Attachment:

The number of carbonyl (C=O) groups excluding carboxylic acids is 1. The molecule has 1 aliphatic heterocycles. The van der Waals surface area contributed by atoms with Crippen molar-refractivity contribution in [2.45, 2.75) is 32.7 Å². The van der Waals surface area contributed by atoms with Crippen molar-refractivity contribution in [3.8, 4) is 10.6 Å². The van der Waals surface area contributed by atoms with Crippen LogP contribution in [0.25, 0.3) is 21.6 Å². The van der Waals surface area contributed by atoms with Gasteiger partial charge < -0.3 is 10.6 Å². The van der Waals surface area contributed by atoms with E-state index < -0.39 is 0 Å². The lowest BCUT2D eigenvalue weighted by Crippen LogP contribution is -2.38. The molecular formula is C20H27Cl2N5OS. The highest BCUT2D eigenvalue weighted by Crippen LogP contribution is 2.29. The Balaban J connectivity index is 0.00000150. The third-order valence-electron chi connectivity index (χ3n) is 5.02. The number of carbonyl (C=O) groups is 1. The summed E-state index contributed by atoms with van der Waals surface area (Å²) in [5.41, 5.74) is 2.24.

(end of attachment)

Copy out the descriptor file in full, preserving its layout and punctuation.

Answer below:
The number of carbonyl (C=O) groups excluding carboxylic acids is 1. The molecule has 1 aliphatic heterocycles. The van der Waals surface area contributed by atoms with Crippen molar-refractivity contribution in [2.45, 2.75) is 32.7 Å². The van der Waals surface area contributed by atoms with Crippen molar-refractivity contribution in [3.8, 4) is 10.6 Å². The van der Waals surface area contributed by atoms with Crippen LogP contribution in [0.25, 0.3) is 21.6 Å². The van der Waals surface area contributed by atoms with Gasteiger partial charge < -0.3 is 10.6 Å². The van der Waals surface area contributed by atoms with E-state index < -0.39 is 0 Å². The lowest BCUT2D eigenvalue weighted by Crippen LogP contribution is -2.38. The molecular formula is C20H27Cl2N5OS. The highest BCUT2D eigenvalue weighted by Crippen LogP contribution is 2.29. The Balaban J connectivity index is 0.00000150. The third-order valence-electron chi connectivity index (χ3n) is 5.02. The number of carbonyl (C=O) groups is 1. The summed E-state index contributed by atoms with van der Waals surface area (Å²) in [5.41, 5.74) is 2.24.